Basically he was saying that a 2 way gets you the right type of help, and helps you get it with minimal risk to others while still getting you exactly the type of help you need as quickly as possible. ARC beacons tend to get you every type of resource possible but that can also come at a high cost as lots of resources may be scrambled for a modest problem.

From what I can tell, he indicated that 1 way communicators like the SPOT Gen 4 can send the same type of responses as the ARC beacons but do try to contact your family list and local authorities prior to sending out full responses.
 
Last edited:

melensdad

Well-Known Member
Joined
Sep 16, 2018
Messages
1,773
Reaction score
1,474
Points
113
Location
usa
Visit site
The bread crumb thing could be peace of mind for your family, as it is mine, and it is a way to record and share ride maps with friends or forums. In 2014 I completed a IBA 50CC and posted a public link here and elsewhere for folks to digitally watch/accompany me as I rode from Jacksonville Bch, FL to Oceanside CA in 42 hours 30 minutes. My track and progress was displayed on a map similar to this screenshot of my ride last weekend. In real time or history, you can click on one of the crumbs and a message box opens with location, speed, etc., information. You can disable speed information for public views.
So how often does you Spot drop a breadcrumb?
Are you set at 10 minutes?
Or do you use a shorter time interval?
 

670cc

Super Moderator
Staff member
Super Mods
Site Supporter
Joined
Aug 7, 2012
Messages
9,024
Reaction score
2,333
Points
113
Location
USA
Visit site
I posted a thread similar to this on a Snowcat forum where I am a moderator. My snowcat is my avatar photo here on this forum. Snowcats are generally operated in remote locations, but I actually have driven mine down the roads around here too, just for the fun of it.

Several of the members over there are full time Search And Rescue others a SAR volunteers. One of the full time guys STRONGLY advised 2 way communicators and has personally been involved in several rescues where the InReach system was used. He spoke very highly of it.

Basically he was saying that a 2 way gets you the right type of help, and helps you get it with minimal risk to others while still getting you exactly the type of help you need as quickly as possible. ARC beacons tend to get you every type of resource possible but that can also come at a high cost as lots of resources may be scrambled for a modest problem.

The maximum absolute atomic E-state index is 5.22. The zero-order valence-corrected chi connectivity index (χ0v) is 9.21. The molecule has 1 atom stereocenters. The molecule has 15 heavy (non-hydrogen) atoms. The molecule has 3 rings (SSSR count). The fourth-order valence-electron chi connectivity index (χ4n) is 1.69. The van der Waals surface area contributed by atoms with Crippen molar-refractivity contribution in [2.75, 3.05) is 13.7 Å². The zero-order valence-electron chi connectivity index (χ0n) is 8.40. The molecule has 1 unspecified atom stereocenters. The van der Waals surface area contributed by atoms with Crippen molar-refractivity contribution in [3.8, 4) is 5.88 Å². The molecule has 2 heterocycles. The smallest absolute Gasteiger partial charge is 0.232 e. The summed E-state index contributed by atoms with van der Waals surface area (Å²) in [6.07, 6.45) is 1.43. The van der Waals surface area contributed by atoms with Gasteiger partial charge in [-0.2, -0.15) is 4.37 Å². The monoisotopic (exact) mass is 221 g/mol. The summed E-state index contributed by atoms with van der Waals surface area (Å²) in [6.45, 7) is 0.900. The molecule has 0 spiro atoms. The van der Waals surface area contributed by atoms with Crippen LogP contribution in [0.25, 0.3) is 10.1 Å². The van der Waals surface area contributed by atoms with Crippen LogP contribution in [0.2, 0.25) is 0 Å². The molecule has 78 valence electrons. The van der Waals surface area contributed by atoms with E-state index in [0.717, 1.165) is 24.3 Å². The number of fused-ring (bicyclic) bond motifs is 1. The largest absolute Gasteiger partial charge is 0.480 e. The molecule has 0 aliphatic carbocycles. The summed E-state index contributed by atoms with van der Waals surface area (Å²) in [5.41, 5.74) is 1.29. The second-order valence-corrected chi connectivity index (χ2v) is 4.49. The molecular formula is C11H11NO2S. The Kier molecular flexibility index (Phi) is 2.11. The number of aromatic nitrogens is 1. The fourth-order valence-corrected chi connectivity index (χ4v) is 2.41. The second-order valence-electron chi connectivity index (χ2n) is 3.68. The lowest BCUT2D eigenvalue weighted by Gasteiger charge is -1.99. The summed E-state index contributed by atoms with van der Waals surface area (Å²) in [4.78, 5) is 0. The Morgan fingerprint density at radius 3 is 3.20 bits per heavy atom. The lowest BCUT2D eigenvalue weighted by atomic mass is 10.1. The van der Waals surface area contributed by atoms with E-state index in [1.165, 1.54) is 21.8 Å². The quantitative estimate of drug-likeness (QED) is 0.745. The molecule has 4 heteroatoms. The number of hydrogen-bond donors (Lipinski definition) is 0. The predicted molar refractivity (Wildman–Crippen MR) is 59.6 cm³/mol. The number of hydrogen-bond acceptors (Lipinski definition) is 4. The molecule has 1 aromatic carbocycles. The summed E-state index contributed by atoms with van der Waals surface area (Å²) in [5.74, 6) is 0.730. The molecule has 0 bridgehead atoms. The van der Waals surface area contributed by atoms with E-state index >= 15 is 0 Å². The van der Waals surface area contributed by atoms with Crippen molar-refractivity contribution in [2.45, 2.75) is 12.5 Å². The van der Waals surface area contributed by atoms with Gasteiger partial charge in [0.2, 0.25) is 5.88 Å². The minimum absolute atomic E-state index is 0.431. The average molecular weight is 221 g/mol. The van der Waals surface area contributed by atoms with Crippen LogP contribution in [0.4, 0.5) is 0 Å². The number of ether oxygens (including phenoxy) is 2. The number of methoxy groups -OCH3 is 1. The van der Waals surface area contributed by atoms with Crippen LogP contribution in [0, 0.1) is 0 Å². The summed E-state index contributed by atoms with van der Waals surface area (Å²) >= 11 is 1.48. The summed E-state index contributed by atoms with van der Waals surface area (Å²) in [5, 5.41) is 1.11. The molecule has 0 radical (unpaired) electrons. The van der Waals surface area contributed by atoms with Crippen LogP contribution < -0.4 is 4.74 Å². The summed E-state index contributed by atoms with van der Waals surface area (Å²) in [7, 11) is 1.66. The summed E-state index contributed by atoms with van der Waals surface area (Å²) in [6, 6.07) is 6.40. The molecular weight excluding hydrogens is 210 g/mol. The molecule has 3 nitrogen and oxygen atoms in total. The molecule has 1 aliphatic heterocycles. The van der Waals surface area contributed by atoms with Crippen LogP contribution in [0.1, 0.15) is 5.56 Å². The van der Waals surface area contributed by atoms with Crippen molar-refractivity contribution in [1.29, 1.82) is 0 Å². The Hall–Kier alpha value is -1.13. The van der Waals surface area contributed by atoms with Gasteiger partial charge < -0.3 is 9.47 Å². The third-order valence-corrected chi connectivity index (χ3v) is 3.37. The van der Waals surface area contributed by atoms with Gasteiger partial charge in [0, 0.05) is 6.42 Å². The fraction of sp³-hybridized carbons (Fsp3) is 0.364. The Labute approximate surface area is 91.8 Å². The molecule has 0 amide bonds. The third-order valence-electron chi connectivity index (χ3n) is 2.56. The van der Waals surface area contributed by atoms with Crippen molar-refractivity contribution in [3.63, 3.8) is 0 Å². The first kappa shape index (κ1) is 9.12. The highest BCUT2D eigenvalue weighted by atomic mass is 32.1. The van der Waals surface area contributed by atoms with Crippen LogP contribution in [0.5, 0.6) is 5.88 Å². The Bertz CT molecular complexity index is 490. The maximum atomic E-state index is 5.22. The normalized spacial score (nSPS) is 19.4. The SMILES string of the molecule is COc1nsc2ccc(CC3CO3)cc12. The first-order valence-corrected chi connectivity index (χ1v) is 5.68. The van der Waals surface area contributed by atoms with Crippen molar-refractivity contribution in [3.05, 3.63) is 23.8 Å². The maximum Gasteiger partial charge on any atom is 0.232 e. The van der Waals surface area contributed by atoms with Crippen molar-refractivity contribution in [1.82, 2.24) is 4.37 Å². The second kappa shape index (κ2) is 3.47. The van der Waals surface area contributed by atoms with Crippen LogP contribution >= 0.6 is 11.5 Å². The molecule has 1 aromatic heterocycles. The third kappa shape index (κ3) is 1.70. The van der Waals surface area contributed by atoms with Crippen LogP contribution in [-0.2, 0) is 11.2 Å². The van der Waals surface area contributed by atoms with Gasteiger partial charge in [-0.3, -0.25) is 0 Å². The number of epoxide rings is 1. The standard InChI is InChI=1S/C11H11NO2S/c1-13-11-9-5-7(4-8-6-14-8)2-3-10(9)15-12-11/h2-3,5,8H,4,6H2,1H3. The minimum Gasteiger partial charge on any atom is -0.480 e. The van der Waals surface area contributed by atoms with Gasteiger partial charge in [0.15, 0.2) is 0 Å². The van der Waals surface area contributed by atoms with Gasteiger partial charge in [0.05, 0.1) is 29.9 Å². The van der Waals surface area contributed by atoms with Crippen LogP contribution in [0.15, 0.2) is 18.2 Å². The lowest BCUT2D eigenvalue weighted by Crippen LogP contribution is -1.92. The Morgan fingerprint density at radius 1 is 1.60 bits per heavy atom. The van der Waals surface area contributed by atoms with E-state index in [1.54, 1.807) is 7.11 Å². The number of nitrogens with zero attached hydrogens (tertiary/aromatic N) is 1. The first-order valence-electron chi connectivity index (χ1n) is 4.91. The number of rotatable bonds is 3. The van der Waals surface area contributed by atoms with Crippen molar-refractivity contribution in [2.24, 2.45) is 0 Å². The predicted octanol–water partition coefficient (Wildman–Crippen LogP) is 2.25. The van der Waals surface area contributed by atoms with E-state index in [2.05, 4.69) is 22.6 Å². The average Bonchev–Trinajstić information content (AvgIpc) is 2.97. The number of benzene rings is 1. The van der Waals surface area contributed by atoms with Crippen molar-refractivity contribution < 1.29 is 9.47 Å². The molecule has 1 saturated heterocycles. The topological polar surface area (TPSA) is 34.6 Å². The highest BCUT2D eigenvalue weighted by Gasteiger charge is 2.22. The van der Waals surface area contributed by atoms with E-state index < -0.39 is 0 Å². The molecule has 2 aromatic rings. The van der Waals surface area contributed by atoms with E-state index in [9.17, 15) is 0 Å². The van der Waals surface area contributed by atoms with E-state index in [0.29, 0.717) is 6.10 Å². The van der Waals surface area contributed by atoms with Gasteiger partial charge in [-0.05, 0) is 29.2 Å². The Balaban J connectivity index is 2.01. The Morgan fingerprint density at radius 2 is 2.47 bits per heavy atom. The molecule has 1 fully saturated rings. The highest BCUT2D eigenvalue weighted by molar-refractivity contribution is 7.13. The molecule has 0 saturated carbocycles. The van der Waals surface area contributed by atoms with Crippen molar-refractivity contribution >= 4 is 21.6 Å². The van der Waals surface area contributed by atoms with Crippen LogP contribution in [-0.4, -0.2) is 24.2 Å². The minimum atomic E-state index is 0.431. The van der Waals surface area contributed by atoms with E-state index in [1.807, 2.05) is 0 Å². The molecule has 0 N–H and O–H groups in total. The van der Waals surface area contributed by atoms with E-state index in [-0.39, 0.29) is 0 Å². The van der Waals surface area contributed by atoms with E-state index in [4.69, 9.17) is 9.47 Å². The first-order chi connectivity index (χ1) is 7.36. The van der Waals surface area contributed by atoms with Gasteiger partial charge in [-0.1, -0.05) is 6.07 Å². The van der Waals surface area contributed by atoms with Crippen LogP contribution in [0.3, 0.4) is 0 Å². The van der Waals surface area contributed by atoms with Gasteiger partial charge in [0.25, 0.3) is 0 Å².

From what I can tell, he indicated that 1 way communicators like the SPOT Gen 4 can send the same type of responses as the ARC beacons but do try to contact your family list and local authorities prior to sending out full responses.
I bought in to the two way InReach product because the ability, hopefully, to communicate the nature of my emergency sounded better than just pushing a help button and then waiting to see what happens. I don’t recall what other emergency systems did or did not have that capability.
 

melensdad

Well-Known Member
Joined
Sep 16, 2018
Messages
1,773
Reaction score
1,474
Points
113
Location
usa
Visit site
I am leaning very heavily toward the SPOT X unit for $199.


Honestly I think the Garmin InReach Mini has a more robust and quicker satellite network but the tracking and breadcrumb features on the SPOT X are significantly better and less expensive than those on the InReach Mini. The BASIC service plan, combined with the free tracking and the unlimited pre-loaded messages should be more than enough for anything that I would need.

The Garmin InReach is worldwide, the SPOT X is 85% of the world. The reality is I will only use it in North America and possibly the European Union, which are covered by both brands.

The SPOT X seems like it is an older design that is not quite as good as the InReach but not quite as good seems like it is still very very good. The fact that the newest version of the SPOT X has bluetooth connection to a Smartphone + has an updated map seems like it fixes some of the early shortcomings.

Unless someone can give me a really compelling reason to spend $150 more for the InReach + more for the monthly service I'm thinking that as soon as I confirm a few more things in my mind, watch a couple dozen more YouTube videos, then I'll be sure of my choice.
 

melensdad

Well-Known Member
Joined
Sep 16, 2018
Messages
1,773
Reaction score
1,474
Points
113
Location
usa
Visit site
So after watching dozens of videos on these types of devices I stumbled upon this one. I think that, FOR MY USES, the Garmin InReach is simply over priced and under performing. If I had different circumstances of where I travel then I might actually choose the Garmin over the SPOT.

But for now, until I find something that disqualifies it, it is looking more and more likely that I will get the SPOT X. Initially I had pretty much disqualified the SPOT X from my consideration, I'm glad I found a few videos like this one, and did some additional research. I also originally discounted the idea of using the tracking but for peace of mind for my family, it actually seems like that will be a very useful feature, and for that purpose the SPOT X clearly excels while the Garmin InReach fails in comparison.

Yes, the SPOT X does have several weaknesses in comparison to the InReach, but for the features I need, it seems to be the better unit. At least so far.

 

GregC

Active Member
Joined
Aug 29, 2015
Messages
834
Reaction score
149
Points
38